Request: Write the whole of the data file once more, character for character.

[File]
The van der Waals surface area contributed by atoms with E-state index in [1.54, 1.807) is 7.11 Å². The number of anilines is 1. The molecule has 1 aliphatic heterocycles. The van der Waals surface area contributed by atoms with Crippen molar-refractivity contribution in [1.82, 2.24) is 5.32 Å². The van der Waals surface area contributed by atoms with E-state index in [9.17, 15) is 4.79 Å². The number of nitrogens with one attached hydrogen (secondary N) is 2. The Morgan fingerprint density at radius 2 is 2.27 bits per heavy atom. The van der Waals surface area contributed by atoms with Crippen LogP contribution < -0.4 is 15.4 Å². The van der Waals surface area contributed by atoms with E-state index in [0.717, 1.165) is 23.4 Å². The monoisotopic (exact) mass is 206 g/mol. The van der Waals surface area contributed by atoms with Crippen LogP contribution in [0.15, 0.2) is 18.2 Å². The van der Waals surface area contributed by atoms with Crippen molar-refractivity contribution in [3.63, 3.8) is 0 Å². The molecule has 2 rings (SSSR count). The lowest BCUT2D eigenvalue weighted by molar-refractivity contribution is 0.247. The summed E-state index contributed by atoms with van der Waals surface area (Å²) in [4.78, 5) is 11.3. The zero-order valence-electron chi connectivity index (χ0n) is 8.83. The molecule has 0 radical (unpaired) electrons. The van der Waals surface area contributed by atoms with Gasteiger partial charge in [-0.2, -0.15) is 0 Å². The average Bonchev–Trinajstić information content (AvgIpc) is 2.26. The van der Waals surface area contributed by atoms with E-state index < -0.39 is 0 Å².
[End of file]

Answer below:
The van der Waals surface area contributed by atoms with E-state index in [1.54, 1.807) is 7.11 Å². The number of anilines is 1. The molecule has 1 aliphatic heterocycles. The van der Waals surface area contributed by atoms with Crippen molar-refractivity contribution in [1.82, 2.24) is 5.32 Å². The van der Waals surface area contributed by atoms with E-state index in [9.17, 15) is 4.79 Å². The number of nitrogens with one attached hydrogen (secondary N) is 2. The Morgan fingerprint density at radius 2 is 2.27 bits per heavy atom. The van der Waals surface area contributed by atoms with Crippen LogP contribution < -0.4 is 15.4 Å². The van der Waals surface area contributed by atoms with E-state index in [0.717, 1.165) is 23.4 Å². The monoisotopic (exact) mass is 206 g/mol. The van der Waals surface area contributed by atoms with Crippen LogP contribution in [0.15, 0.2) is 18.2 Å². The van der Waals surface area contributed by atoms with Crippen molar-refractivity contribution in [3.63, 3.8) is 0 Å². The molecule has 2 rings (SSSR count). The lowest BCUT2D eigenvalue weighted by molar-refractivity contribution is 0.247. The summed E-state index contributed by atoms with van der Waals surface area (Å²) in [4.78, 5) is 11.3. The zero-order valence-electron chi connectivity index (χ0n) is 8.83. The molecule has 0 radical (unpaired) electrons. The van der Waals surface area contributed by atoms with Gasteiger partial charge in [-0.2, -0.15) is 0 Å². The average Bonchev–Trinajstić information content (AvgIpc) is 2.26. The van der Waals surface area contributed by atoms with E-state index < -0.39 is 0 Å².